By Ryan W. Kort, Carlos R. Bersabe, Dalton H. Clarke, and Derek J. Di Bello

America must maintain credible nuclear deterrent capabilities to convince potential adversaries and allies alike that the US will defend its vital interests and will employ those capabilities, all while hedging against an uncertain future. Despite the changing environment, America continues to view nuclear deterrence largely in Cold War terms. The continued reliance on obsolete deterrence concepts exposes a gap between policy and practice. The US must eliminate this gap, say the authors, by developing a tailored and flexible deterrence posture, which will give the Joint Force a broad spectrum of nuclear deterrence capabilities.

Fire controlman (left) and gunner’s mate maintain Mark 38 25mm machine gun aboard USS Porter in Atlantic Ocean, March 5, 2019 (U.S. Navy/James R. Turner)

Global Risks and Opportunities: The Great Power Competition Paradigm

By Mark D. Miles and Charles R. Miller

The great power competition paradigm outlined in the National Defense Strategy provides a way to think strategically about inter-state competition in a multipolar world. Both history and a survey of current events indicate we should expect great power competition throughout the 21st century between the US, China and Russia in Africa, Central Asia, Latin America, and the Middle East. Although information operations, economic diplomacy and espionage will be the primary weapons of statecraft, say the authors, military cooperation can catalyze greater regional integration, reassure our partners and allies, and support our whole-of-government efforts.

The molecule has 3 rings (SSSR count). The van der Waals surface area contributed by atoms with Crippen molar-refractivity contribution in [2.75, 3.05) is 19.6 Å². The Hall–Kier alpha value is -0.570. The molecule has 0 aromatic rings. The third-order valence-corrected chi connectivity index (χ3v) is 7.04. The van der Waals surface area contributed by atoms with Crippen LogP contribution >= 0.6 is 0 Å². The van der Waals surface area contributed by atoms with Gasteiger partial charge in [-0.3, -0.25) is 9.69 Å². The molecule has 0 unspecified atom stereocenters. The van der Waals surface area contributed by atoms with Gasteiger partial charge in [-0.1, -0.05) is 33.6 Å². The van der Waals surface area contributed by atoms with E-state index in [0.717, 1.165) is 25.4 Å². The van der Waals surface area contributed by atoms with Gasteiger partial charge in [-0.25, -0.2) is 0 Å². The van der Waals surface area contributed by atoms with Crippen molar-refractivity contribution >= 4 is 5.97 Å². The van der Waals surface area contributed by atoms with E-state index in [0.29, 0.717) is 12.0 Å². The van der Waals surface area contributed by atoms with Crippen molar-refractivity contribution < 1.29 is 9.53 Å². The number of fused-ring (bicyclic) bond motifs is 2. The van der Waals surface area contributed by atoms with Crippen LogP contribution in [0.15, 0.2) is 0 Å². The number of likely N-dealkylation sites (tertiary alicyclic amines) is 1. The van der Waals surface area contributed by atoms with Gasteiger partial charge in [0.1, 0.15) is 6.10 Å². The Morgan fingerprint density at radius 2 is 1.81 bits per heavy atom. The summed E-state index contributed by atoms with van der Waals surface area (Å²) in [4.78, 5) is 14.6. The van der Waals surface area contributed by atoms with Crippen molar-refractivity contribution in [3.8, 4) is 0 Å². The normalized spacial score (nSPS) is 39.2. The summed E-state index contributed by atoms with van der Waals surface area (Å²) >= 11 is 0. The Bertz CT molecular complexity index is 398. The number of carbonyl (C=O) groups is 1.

Civil War veterans of 57th Massachusetts Infantry Regiment pose with Confederate General William Mahone on May 3, 1887, at crater caused by Union Soldiers exploding mine at Petersburg, Virginia (Library of Congress/William H. Tipton)

Flanking the Crater

By John K. DiEugenio and Aubry J. Eaton

The Battle of the Crater, fought in 1864 during the US Civil War, is a successful example of tactical innovation except that it did not succeed. The idea was to alter the battlespace by tunneling under the enemy’s fortifications. The local commander made a quick feasibility study, and decided to utilize his soldiers’ skills as civilian miners. The authors use these events as a case study in innovation, particularly the role of mid-level leaders and propose a Joint Innovation Framework. Among their recommendations is appointment of a lead integrator who would help translate tactical opportunities into operational and strategic victories.